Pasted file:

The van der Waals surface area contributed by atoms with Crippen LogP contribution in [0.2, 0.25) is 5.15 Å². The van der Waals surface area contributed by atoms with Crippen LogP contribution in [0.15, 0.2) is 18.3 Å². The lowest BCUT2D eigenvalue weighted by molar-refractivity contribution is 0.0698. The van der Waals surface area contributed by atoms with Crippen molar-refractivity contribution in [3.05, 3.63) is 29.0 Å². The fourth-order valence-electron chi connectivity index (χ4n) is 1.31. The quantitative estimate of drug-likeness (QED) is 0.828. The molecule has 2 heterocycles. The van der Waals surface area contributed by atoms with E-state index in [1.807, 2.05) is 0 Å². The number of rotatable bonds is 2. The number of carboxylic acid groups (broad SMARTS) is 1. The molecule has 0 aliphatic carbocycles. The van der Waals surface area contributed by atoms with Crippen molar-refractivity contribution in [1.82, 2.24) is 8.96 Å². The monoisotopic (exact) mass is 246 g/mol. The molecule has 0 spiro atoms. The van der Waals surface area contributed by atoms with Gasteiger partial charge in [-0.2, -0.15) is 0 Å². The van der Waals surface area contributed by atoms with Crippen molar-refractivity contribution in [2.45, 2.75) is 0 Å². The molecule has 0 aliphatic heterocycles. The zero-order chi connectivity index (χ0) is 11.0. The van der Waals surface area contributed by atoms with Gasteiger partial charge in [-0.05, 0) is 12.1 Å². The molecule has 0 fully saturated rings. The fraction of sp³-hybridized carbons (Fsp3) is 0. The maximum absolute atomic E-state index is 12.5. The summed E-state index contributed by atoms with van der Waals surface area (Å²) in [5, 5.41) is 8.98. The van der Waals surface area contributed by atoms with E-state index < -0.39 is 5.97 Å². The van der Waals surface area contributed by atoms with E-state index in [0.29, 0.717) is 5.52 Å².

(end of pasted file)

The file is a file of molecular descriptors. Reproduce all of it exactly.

The van der Waals surface area contributed by atoms with Crippen LogP contribution in [0.2, 0.25) is 5.15 Å². The van der Waals surface area contributed by atoms with Crippen LogP contribution in [0.15, 0.2) is 18.3 Å². The lowest BCUT2D eigenvalue weighted by molar-refractivity contribution is 0.0698. The van der Waals surface area contributed by atoms with Crippen molar-refractivity contribution in [3.05, 3.63) is 29.0 Å². The fourth-order valence-electron chi connectivity index (χ4n) is 1.31. The quantitative estimate of drug-likeness (QED) is 0.828. The molecule has 2 heterocycles. The van der Waals surface area contributed by atoms with E-state index in [1.807, 2.05) is 0 Å². The number of rotatable bonds is 2. The number of carboxylic acid groups (broad SMARTS) is 1. The molecule has 0 aliphatic carbocycles. The van der Waals surface area contributed by atoms with Crippen molar-refractivity contribution in [1.82, 2.24) is 8.96 Å². The monoisotopic (exact) mass is 246 g/mol. The molecule has 0 spiro atoms. The van der Waals surface area contributed by atoms with Gasteiger partial charge in [-0.2, -0.15) is 0 Å². The van der Waals surface area contributed by atoms with Crippen molar-refractivity contribution in [2.45, 2.75) is 0 Å². The molecule has 0 aliphatic heterocycles. The zero-order chi connectivity index (χ0) is 11.0. The van der Waals surface area contributed by atoms with Gasteiger partial charge in [-0.05, 0) is 12.1 Å². The molecule has 0 fully saturated rings. The fraction of sp³-hybridized carbons (Fsp3) is 0. The maximum absolute atomic E-state index is 12.5. The summed E-state index contributed by atoms with van der Waals surface area (Å²) in [5, 5.41) is 8.98. The van der Waals surface area contributed by atoms with E-state index < -0.39 is 5.97 Å². The van der Waals surface area contributed by atoms with E-state index in [0.29, 0.717) is 5.52 Å².